▪ Basil (Ocimum basilicum): Not only is basil found in delicious culinary dishes, but it can also be an attractive ornamental plant in the garden. Malia Hatley of Overland Park recommends starting these seeds with a lot of light. Spicy purple varieties and the traditional large sweet basil make this crop a must-have.
▪ Tomatoes (Solanum lycopersicum): This staple of Italian cooking originated in South America and has a rich history. Hundreds of varieties of tomatoes are available thanks to the efforts of heirloom seed enthusiasts. The plants can be “determinate” or indeterminate,” which means some stop at a certain height and others will grow like a vine. The tomatoes themselves vary by taste, shape, size and color. You can find bright yellow fruits, striped, dark purples and, of course, the traditional red.
▪ Zinnias (Zinnia): Zinnias are well-known garden favorites for good reason: They come in a wide array of colors and sizes, ranging from ankle-high to above your head. They are irresistible to butterflies.
Steps for starting from seed
▪ Calculate when to plant your seeds by starting with the last average frost date for your area. From that date, count back in one-week increments the amount of time the seeds need to germinate, according to the seed packet.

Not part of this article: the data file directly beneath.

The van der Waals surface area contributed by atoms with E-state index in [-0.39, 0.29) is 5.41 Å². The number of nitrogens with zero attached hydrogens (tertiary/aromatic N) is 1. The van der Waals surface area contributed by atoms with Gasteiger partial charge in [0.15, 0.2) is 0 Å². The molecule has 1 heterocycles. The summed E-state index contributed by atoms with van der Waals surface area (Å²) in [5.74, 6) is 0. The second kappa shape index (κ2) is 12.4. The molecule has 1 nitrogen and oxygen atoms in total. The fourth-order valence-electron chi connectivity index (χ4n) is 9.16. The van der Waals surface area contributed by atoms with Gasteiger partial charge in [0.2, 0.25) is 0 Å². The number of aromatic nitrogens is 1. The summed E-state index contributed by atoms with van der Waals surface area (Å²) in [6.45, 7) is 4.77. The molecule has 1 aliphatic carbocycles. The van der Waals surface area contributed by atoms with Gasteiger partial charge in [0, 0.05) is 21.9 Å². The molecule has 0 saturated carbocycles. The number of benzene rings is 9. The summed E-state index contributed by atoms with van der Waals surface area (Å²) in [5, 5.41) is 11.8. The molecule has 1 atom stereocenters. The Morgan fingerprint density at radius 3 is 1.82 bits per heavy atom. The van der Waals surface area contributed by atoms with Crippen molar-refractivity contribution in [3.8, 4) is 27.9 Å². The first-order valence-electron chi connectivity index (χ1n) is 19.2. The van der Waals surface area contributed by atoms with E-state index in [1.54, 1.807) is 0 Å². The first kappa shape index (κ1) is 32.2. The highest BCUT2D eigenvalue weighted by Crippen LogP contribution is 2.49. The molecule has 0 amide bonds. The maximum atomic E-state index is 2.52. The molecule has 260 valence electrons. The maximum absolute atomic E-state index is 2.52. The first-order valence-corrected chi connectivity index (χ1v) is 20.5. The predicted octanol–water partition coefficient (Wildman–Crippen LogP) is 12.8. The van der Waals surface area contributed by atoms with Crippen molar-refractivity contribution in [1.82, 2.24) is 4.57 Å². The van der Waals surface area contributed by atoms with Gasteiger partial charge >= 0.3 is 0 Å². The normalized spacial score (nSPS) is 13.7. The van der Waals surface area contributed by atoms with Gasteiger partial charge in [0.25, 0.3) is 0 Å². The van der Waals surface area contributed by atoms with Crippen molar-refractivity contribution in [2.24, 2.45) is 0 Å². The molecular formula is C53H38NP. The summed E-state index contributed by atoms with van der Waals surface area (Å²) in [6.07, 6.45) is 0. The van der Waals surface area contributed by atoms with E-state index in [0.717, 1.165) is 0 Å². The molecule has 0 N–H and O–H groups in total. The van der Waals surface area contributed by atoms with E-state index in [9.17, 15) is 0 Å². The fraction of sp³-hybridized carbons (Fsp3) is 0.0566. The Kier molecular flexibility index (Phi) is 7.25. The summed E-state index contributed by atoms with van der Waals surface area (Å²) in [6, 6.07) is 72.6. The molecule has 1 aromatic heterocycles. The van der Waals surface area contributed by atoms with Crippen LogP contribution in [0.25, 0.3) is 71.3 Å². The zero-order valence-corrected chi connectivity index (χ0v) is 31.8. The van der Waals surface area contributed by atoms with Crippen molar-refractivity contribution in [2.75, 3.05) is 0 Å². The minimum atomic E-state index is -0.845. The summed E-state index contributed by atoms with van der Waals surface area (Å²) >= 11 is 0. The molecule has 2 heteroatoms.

▪ Containers should be 2 to 3 inches deep and have drainage holes; sterilize recycled ones. You can make biodegradable containers out of toilet paper and paper towel rolls as well as newspaper.
▪ Fill containers with moistened soil mix designed for seed-starting.
▪ Sprinkle a seed or two in each container and cover with a light layer of soil, unless the seed packet requires a deeper seed depth.
▪ Lightly pat the soil.
▪ Place containers in a drainage tray and water the soil gently to avoid displacing the seeds.
▪ Place beneath a bright, warm light that is hung by an adjustable chain. This can be either a fluorescent shop light or special grow light.
▪ Water every other day, or when the soil looks almost dry; feed seedlings with one-fourth to one-half strength liquid fertilizer after they germinate. Seedlings like moderate, constant moisture. Being too wet is just as damaging as being too dry.
▪ As the seedlings grow, raise the light, keeping it as close as possible to the plants without touching them.
▪ After a few weeks, gently pull a seedling or two out of their pot. If the roots seem crowded and the soil dries out daily, transplant the seedlings into a slightly larger container. Use a soil mix that contains a blend of equal parts compost, sphagnum moss and perlite or vermiculite so they have access to soil nutrients and get ready for life in the ground.
▪ Acclimate seedlings by moving them outside to a protected location a few weeks before your finish date. Cover plants or move them indoors when it freezes.
▪ Plant when the chance of frost is over, which is usually about May 1. Check the long-range forecast to be safe.